Data Culture

A Tale of Baseball and Bad Data: Why I Joined Monte Carlo

Brandon Gubitosa

Brandon Gubitosa is a content marketing manager at Monte Carlo. He loves data, sports, and NYC pizza, not necessarily in that order.

I guess data runs in the family.

Growing up as a kid in the ‘90s, I distinctly remember my father having to bring his laptop everywhere he went with him. Compared to today’s Macbooks and PCs, my dad’s laptop took forever to load and connected to the internet via dial-up, which made an embarrassing noise whenever we were out.

The dinner table? Check? Vacation? Check. Mets game? Check. Now, he didn’t have his laptop with him so I could look up Mike Piazza’s stats during the game. He brought it for work. 

As one of his company’s first data warehouse managers, my dad was responsible for managing what companies know now as “data downtime,” or rather, periods of time when data is inaccurate, missing, or otherwise erroneous. But regardless of the words you use to describe this scenario, it was frequent and frustrating.  

Back then, the data industry had a lack of tools available to use, forcing my father to manually dig through thousands of tables looking to see where there was an error with the data. 

Once he was able to find the error (hopefully in a reasonable amount of time so he could get back to watching the Mets) he then had to figure out what systems downstream were affected and notify those who needed to know (i.e., business analysts, operations teams, etc.)  while rushing to find a solution to fix the broken pipeline before they emailed him: “the data is wrong again!”

If you are a data analyst or data engineer, this experience is probably all too familiar to you. 

Working for Monte Carlo was a no-brainer

Fast forward 20+ years later, and I’m excited to announce that I’ve recently joined Monte Carlo, an organization that is pioneering Data Observability and tackling head on the costly and time-intensive problems my father spent a large portion of his time struggling to solve. After working for Animalz, a leader in the technical content marketing field, and writing for various organizations in the data industry, it was a no-brainer for me to join Monte Carlo to help them grow their content and marketing strategy.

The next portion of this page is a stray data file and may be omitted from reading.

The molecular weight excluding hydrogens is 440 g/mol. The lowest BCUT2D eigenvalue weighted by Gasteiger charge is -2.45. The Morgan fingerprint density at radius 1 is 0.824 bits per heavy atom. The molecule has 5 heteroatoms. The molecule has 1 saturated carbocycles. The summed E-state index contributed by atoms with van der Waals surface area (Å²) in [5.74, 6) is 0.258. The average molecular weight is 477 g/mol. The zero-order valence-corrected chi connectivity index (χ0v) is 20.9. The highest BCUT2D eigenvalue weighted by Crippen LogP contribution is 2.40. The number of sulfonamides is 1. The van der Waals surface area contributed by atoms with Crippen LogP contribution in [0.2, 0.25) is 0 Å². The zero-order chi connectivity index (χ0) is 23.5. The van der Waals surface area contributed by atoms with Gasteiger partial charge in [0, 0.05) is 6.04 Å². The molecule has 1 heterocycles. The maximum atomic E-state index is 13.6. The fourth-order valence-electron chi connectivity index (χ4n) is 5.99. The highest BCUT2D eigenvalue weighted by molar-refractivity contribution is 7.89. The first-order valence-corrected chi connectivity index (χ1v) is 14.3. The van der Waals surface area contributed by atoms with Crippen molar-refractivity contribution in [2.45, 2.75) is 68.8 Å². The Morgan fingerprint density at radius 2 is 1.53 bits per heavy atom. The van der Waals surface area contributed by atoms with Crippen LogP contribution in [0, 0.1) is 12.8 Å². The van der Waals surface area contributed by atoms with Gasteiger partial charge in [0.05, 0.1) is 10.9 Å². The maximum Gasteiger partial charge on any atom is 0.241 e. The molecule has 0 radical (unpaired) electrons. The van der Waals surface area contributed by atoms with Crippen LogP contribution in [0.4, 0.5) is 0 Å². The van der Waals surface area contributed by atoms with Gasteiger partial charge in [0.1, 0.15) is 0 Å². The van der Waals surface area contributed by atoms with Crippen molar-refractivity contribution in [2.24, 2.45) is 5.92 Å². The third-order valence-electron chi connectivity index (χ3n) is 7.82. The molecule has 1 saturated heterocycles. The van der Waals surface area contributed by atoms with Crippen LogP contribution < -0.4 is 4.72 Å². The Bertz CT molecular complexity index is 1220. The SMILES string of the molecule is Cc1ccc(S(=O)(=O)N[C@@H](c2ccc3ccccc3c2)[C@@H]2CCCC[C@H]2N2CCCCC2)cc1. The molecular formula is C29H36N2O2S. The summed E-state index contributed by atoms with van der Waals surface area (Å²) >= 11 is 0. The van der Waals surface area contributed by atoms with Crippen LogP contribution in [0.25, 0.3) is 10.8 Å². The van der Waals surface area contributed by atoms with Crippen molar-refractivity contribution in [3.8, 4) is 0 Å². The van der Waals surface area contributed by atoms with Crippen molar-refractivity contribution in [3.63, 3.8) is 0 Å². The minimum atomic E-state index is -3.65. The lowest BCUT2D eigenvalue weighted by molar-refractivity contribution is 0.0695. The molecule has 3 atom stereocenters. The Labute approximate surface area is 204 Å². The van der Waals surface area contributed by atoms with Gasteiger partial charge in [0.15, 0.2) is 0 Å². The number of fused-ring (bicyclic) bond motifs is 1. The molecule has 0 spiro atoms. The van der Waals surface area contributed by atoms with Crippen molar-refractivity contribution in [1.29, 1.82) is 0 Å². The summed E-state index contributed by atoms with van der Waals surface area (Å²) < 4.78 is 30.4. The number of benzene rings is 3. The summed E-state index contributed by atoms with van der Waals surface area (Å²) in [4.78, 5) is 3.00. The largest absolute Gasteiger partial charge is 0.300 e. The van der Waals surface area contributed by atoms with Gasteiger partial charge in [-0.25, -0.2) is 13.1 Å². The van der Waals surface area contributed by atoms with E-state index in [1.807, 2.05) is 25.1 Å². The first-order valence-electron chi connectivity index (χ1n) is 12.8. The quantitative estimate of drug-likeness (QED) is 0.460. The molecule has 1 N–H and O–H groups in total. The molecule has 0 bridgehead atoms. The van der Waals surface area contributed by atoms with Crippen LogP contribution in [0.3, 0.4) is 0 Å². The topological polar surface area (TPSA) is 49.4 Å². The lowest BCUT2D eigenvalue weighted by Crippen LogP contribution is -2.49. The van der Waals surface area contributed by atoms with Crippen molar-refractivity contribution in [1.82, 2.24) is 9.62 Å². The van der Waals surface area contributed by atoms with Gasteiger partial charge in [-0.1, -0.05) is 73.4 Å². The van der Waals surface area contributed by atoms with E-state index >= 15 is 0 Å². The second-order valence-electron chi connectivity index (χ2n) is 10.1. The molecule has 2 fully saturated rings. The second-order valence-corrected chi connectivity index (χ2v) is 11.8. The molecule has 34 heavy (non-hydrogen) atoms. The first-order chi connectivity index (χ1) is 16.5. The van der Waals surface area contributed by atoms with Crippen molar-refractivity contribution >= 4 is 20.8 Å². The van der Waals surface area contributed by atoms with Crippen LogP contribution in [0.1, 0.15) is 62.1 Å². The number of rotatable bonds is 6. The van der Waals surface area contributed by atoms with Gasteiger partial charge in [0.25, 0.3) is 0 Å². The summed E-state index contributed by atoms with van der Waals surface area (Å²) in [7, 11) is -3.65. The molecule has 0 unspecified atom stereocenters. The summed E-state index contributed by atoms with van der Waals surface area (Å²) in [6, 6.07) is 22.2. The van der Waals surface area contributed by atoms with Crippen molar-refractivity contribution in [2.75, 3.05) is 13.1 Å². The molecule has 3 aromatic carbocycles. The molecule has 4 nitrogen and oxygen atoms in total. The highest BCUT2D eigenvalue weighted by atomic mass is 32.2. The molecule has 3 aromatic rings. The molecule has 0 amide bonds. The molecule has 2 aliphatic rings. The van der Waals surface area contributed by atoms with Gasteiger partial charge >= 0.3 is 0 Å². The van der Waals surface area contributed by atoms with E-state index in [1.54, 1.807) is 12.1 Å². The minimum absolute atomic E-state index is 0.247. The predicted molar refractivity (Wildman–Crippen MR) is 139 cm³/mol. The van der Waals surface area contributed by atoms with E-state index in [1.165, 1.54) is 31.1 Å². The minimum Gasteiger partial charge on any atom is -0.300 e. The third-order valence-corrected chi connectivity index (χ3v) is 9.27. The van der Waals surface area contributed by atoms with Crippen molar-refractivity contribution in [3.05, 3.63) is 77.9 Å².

Here are the two main reasons as to why I joined Monte Carlo:

  1. Data runs our lives. From Facebook advertising algorithms to baseball teams,  industries across the world are powered by data and rely on this information to make critical business decisions. It’s hardly an overstatement to say that the world strives to be data-driven, and only over the last few years have teams begun to unlock the full potential of their data and truly utilize it to its advantage.
  1. End-users need to trust data – With the need to rely on data comes the need for the data itself to be reliable. Because of the value data brings to organizations, companies cannot afford periods with unreliable data – in other words, data downtime. Monte Carlo was founded for that very reason, to help companies eliminate this downtime and achieve trustworthy data.

To the Moon we go

After my first full week at Monte Carlo, I became increasingly confident that I made the right decision to join. The data industry is booming; just look at companies like Snowflake and Databricks, pioneering the way for data teams to accelerate the adoption of data. We have the technologies in place to ingest and operationalize data; now, we just need to trust it! . 

I might be biased, but I truly believe that  Data Observability platforms like Monte Carlo are a must for organizations that are reliant on data. As an organization, you can no longer afford to have data that is unreliable.  Once trust is lost with your data, just like anything else in life, it takes time to gain back. And with revenue and resources on the line, this time is far too valuable to be wasted.

By adopting a Data Observability platform like Monte Carlo, your employees can rest assured that the data is accurate. With such trust,  data engineers  do not have to be constantly glued to their computer late at night and early in the morning just like my dad was, praying he could resolve the error in the parking lot before the game started so we make it into our seats at Shea Stadium before the first pitch.

Interested in joining our rocket ship? Check out our open roles!